The Rights and Wrongs of Disclosing Criminal Records – Supreme Court Ruling

There is a clear public interest in those who work with children or vulnerable adults being required to submit to criminal record checks – but how old, or minor, do their convictions have to be in order to be exempt from disclosure? The Supreme Court addressed that burning issue in a guideline case.

The case concerned four individuals who had all been convicted or received cautions or reprimands in respect of offences ranging from carrying children in a car without a seatbelt and theft of a sandwich to assault occasioning actual bodily harm and sexual assaults arising out of childhood experimentation. The offences were of some antiquity, all but one of them dating back to the 1980s or 1990s, and some of them had been committed when the offender was very young.

By virtue of legislation designed to promote the rehabilitation of offenders, all of the convictions and cautions were spent and there was no general obligation to disclose them to potential employers. However, as the four either worked with, or wished to work with, children or vulnerable adults, employers were required to obtain extended criminal record certificates, on which their past misdemeanours would be disclosed.

The four argued before lower courts, all but one of them successfully, that the statutory disclosure schemes were incompatible with their right to respect for their privacy, enshrined in Article 8 of the European Convention on Human Rights. That was because of the breadth of the categories of offence that were required to be disclosed. The schemes were also ruled disproportionate in failing to distinguish between convictions and cautions of varying degrees of relevance.

The Supreme Court conducted a comprehensive review of the relevant law after the Home Office, and the one complainant whose case failed in the lower courts, appealed. The Court noted that the schemes derived from the Rehabilitation of Offenders Act 1974 and the Police Act 1997, both of which created highly prescriptive and mandatory disclosure regimes. On that basis, the schemes passed the legality test and were in accordance with the law for the purposes of Article 8.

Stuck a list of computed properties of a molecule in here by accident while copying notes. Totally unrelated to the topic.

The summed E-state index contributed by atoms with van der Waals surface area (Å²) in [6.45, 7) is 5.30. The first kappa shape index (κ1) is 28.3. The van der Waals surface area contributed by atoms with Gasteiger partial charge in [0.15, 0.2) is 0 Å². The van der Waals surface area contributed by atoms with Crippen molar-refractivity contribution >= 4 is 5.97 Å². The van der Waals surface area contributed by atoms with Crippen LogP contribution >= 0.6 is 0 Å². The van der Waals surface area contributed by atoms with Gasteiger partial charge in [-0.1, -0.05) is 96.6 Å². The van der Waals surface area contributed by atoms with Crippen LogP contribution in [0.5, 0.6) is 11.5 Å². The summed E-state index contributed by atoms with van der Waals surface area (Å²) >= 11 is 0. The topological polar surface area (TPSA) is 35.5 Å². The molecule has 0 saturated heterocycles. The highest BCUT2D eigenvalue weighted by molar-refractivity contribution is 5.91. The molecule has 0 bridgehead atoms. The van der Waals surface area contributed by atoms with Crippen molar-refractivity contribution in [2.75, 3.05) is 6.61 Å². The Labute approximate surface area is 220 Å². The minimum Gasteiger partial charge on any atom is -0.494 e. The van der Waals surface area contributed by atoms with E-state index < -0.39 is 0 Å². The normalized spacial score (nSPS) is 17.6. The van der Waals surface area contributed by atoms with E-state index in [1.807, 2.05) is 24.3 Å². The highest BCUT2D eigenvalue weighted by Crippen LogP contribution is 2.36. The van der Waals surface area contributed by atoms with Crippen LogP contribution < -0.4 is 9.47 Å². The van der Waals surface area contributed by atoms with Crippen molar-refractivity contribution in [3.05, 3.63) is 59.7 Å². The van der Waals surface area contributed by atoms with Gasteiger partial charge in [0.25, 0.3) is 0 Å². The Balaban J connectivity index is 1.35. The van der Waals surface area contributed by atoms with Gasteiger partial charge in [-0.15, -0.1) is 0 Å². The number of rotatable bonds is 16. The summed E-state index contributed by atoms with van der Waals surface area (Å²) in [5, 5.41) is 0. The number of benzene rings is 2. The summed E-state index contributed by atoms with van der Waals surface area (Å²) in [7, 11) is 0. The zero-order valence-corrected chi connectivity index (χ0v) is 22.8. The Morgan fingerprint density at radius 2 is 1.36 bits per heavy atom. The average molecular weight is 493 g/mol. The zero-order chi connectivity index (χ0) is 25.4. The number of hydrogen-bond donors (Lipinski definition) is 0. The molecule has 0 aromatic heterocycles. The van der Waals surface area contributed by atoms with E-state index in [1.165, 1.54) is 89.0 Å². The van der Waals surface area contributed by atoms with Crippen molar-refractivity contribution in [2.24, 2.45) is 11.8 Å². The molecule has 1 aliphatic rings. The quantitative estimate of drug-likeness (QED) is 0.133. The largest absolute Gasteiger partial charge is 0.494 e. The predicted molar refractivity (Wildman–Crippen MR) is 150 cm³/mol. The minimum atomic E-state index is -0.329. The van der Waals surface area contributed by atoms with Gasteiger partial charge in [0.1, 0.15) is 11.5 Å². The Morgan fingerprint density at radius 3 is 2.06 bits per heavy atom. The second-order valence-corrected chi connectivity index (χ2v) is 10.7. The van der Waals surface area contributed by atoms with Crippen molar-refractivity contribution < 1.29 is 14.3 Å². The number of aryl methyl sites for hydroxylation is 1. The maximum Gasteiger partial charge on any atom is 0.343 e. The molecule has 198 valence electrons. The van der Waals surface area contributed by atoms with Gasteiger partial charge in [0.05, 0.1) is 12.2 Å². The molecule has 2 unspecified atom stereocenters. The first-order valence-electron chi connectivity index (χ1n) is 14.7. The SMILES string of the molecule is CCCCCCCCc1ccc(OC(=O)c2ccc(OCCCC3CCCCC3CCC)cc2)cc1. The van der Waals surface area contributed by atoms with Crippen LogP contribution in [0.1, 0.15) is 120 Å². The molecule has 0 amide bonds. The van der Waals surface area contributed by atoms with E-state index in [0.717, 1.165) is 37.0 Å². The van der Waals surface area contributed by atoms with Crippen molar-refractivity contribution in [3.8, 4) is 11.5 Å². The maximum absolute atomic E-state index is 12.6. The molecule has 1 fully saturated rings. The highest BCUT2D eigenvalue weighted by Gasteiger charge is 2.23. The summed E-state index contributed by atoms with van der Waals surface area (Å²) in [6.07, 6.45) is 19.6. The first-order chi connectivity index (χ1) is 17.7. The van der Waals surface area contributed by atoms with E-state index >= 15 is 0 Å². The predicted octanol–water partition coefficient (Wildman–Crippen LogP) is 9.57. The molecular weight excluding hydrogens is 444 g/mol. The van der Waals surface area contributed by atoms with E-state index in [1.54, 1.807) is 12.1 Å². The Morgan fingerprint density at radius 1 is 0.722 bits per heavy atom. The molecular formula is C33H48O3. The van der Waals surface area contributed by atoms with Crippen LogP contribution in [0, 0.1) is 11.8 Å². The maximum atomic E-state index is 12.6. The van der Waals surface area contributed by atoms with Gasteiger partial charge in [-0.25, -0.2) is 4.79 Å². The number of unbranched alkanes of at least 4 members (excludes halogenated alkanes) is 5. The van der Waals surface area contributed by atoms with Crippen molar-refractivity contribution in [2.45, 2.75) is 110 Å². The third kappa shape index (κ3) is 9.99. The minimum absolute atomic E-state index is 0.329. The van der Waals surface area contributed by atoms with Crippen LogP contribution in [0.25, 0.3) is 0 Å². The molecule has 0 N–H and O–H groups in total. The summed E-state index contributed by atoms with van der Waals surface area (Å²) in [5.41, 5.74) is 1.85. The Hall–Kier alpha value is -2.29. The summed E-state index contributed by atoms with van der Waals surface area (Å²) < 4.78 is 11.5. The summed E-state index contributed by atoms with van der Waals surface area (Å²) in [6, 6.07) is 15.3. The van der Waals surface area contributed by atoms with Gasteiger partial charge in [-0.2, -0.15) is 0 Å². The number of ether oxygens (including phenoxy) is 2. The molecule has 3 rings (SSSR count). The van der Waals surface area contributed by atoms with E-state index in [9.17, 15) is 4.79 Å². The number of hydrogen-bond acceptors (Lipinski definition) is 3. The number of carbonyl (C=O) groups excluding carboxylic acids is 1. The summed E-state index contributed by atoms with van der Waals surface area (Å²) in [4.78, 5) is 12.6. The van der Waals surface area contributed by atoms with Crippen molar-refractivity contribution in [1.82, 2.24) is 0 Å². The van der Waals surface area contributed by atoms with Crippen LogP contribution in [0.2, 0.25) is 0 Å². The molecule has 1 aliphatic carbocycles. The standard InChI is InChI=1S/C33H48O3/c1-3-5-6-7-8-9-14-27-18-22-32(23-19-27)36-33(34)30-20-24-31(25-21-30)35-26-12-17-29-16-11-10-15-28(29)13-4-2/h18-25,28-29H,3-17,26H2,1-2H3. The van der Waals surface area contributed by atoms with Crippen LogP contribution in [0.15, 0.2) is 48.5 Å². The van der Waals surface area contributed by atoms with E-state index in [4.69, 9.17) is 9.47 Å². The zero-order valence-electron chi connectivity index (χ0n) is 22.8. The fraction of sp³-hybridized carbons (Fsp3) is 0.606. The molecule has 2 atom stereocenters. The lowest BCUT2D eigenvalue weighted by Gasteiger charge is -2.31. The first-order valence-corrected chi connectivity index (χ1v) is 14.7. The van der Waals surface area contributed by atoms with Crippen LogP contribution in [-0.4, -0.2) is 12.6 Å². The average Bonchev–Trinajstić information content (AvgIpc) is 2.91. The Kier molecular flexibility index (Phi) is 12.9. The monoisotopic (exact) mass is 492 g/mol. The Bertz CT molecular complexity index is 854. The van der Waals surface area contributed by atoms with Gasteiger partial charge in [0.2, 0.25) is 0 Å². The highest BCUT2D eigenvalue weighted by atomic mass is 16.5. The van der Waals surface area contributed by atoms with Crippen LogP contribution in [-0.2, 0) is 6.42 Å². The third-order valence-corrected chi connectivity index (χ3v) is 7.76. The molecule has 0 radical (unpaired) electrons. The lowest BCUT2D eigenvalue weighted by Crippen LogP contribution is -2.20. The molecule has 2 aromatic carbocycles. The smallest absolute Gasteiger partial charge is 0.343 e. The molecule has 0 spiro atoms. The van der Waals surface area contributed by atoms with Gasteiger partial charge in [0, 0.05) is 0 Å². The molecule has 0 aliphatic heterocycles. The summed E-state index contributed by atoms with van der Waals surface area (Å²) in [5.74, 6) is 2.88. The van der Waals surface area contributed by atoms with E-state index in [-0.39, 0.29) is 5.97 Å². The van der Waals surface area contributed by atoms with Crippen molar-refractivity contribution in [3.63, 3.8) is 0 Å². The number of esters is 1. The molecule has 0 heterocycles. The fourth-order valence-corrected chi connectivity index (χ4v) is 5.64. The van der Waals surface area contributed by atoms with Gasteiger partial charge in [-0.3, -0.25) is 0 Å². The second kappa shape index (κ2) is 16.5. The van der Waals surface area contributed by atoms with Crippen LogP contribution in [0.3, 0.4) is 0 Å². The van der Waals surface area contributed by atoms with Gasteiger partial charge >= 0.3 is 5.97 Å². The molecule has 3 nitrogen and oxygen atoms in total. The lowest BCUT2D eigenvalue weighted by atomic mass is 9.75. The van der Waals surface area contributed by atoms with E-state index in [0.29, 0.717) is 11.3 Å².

Turning to the issue of proportionality, the Court found that the schemes were not indiscriminate in nature but were carefully devised to achieve a balance between the competing public interests of rehabilitating offenders and safeguarding children and vulnerable adults. It was unfeasible to require a system of individual assessments and bright line rules were required to render the schemes practicable.

The approach of the schemes in requiring disclosure by reference to pre-defined categories of offending was justified. There was little evidence that employers could not be trusted to take an objective view and final decisions as to the relevance or otherwise of prospective employees’ convictions was properly left to them.

The Court, however, found that the schemes lacked proportionality in two respects: a rule concerning those with multiple convictions did not achieve the purpose of indicating a propensity to offend and applied irrespective of the nature, similarity, number or time intervals of offences. The schemes also failed to take sufficient account of the fact that warnings and reprimands issued to younger offenders are instructive and specifically designed to avoid damaging effects later in life through disclosure. The Court disposed of the appeals, and made limited declarations of incompatibility, in accordance with its ruling on the principles raised by the case.